Determined not to let hockey history repeat itself, the Pittsburgh Penguins clipped the Detroit Red Wings 2-1 at Mellon Arena on Tuesday and forced a seventh and deciding game in the Stanley Cup final.
Forced to watch the Red Wings hoist the Stanley Cup in front of their Pittsburgh faithful last spring, the Penguins refused to suffer the same indignity that befell the Boston Bruins in 1977 and 1978 — the Montreal Canadiens clinching back-to-back Stanley Cups at the Boston Garden.
Instead, Pittsburgh tied the best-of-seven series 3-3 and forced Game 7 at Detroit on Friday (CBC, CBCSports.ca, 7:30 p.m. ET).
"We weren't thinking about last year at all," Penguins captain Sidney Crosby said. "But we found a way to survive and now it is anyone's game.
"It is going to be a great challenge. But it is an unbelievable opportunity."
Remarkably, Pittsburgh prevailed without a point from either Crosby or Evgeni Malkin for the first time in 30 post-season victories dating back to 2007.
"When your team plays well enough long enough and you put yourself in those positions, different guys are going to be the heroes," Penguins rookie head coach Dan Bylsma said.
"We rely on each other and teams don't get to this point without each guy stepping out and stepping up in their own way," Crosby explained. "Time after time, I think our team has proven that we're a true team and everyone is contributing.
"Tight games like this, there is not going to be a lot of chances. But when there is, you know, you rely on the guy next to you to execute.
"It is not going to be the same guy every night. But that is why we have had success."
Tyler Kennedy led the Penguins with one goal and one assist, and Jordan Staal opened the scoring early in the second period.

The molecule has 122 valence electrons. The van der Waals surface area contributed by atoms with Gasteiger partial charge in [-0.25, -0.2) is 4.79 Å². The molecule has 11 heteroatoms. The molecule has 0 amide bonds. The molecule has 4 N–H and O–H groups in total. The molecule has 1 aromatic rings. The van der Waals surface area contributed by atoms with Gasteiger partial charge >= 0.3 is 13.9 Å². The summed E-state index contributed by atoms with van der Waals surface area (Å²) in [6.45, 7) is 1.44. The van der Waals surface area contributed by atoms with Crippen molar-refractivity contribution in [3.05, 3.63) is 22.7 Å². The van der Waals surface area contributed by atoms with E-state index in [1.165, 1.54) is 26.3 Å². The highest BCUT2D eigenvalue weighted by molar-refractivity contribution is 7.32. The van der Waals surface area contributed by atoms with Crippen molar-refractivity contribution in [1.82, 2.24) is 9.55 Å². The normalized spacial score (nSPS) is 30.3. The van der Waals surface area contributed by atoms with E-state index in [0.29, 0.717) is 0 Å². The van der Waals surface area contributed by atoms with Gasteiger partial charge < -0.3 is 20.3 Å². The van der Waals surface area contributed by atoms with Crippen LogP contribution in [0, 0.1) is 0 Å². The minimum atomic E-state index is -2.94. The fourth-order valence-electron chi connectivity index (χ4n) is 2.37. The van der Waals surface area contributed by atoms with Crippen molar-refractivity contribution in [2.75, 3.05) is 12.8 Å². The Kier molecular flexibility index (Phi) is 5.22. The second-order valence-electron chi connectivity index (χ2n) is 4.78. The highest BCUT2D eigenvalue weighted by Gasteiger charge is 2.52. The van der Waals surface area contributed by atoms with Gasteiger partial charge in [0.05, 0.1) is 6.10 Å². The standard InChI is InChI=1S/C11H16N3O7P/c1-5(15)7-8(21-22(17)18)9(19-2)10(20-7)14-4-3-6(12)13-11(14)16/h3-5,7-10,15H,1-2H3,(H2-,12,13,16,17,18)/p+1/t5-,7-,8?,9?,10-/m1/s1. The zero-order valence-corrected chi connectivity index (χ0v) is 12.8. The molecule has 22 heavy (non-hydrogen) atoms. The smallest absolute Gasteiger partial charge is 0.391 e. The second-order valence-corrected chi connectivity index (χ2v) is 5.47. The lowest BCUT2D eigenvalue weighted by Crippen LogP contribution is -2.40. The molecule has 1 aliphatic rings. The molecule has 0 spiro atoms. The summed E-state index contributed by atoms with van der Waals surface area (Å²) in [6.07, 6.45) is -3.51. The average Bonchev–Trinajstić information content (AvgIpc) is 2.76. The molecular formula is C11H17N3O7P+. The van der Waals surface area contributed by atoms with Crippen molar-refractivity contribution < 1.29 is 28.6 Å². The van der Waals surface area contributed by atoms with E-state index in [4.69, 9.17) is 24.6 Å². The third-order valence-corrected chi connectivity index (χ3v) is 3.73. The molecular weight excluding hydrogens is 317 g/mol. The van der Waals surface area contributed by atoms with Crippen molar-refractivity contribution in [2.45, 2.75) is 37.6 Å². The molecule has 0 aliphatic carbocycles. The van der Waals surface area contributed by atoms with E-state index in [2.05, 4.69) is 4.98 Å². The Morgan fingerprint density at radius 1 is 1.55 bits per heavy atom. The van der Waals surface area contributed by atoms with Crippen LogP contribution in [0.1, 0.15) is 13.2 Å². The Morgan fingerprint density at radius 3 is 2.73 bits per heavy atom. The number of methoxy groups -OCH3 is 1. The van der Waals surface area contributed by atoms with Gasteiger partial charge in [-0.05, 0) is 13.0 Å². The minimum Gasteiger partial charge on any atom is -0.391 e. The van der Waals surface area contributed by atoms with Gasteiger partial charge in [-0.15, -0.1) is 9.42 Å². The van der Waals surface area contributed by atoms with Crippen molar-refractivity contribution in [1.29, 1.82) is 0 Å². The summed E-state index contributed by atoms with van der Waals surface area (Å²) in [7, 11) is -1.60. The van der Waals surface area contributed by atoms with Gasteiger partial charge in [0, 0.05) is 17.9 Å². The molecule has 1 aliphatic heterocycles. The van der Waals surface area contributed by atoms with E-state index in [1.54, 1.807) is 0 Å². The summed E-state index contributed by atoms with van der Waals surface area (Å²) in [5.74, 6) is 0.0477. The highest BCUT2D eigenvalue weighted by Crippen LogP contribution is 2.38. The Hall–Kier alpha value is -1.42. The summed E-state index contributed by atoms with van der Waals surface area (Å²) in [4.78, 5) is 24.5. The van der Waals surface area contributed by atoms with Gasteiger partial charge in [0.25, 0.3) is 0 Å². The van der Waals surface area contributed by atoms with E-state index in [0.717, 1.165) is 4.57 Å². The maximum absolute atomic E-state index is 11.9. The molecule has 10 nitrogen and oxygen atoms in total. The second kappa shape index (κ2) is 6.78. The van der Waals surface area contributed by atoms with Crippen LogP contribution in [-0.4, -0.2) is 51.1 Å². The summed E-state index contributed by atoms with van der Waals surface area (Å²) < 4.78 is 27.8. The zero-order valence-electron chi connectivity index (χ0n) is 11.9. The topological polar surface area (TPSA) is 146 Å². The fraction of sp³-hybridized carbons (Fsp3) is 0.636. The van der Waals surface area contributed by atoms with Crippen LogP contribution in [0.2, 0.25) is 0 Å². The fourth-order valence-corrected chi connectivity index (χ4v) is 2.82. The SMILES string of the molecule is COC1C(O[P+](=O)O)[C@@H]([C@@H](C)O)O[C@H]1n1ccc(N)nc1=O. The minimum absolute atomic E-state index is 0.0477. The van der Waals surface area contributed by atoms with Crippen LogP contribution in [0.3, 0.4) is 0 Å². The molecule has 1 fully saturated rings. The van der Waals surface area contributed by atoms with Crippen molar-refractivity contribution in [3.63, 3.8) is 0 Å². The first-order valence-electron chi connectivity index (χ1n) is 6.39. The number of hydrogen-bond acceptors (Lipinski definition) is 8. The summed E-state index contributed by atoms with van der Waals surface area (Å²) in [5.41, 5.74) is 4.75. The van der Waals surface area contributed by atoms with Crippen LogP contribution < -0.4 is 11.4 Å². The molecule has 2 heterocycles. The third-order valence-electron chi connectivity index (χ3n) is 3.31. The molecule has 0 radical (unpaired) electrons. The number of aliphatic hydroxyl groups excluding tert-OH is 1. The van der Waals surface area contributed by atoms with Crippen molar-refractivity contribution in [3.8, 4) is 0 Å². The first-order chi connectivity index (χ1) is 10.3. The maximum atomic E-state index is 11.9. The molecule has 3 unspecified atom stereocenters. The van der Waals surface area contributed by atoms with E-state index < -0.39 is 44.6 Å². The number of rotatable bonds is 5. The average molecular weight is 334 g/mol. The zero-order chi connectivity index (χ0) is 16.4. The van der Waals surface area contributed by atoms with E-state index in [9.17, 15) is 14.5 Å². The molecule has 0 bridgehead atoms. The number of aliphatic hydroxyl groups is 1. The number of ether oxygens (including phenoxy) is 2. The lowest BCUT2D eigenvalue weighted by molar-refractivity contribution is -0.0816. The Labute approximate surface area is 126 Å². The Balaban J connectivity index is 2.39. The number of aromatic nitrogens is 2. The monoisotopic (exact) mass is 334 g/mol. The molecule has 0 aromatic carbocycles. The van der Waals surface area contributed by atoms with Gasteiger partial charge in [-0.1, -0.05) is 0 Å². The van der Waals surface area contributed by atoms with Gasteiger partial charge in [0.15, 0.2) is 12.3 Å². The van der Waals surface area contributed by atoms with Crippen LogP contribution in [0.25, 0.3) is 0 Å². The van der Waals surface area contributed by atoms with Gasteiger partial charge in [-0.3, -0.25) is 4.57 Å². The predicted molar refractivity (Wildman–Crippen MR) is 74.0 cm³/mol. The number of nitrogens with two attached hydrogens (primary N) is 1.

"We have a chance and that is what we were working for," Kennedy said. "Just to get a chance."
"T.K., Staalsy, they have come up with some big goals and those role players get big plays and we have depended on them all season long," Crosby pointed out.
Marc-Andre Fleury, who yielded five goals on 21 shots before being yanked in Game 5, finished with 26 saves, including a heart-stopping save on Daniel Cleary on a clear-cut breakaway with less than two minutes remaining.
"I knew that could be a turning point if I could make the save," he said. "I tried to be patient and wait for him to make the first move and I got a piece of it."
"It is a great feeling that we won this one," Fleury continued. "Last year was tough.
"Now we're alive and we're going to Game 7. It is awesome."
Kris Draper scored for the Red Wings, and Chris Osgood faced 31 shots in defeat.
"I thought they were better than us for about the first 32 minutes," Red Wings head coach Mike Babcock said. "They won more races and more battles."
Detroit knocked off Pittsburgh in six games last spring and, should the Red Wings repeat as champions this time around, it will be their fifth Stanley Cup in the past 12 seasons and 12th in franchise history.
"That is a big as it gets," Red Wings captain Nicklas Lidstrom said. "You get a chance to play for the Cup and it is Game 7."
Detroit is the last team to repeat as Stanley Cup champion, in 1997 and 1998, and has outscored Pittsburgh 11-2 at Joe Louis Arena in the series.
'I'm a shooter, not a passer'
Staal staked Pittsburgh to the lead 51 seconds into the second period, chipping the puck off the side boards and breaking up ice on an odd-man rush with Matt Cooke.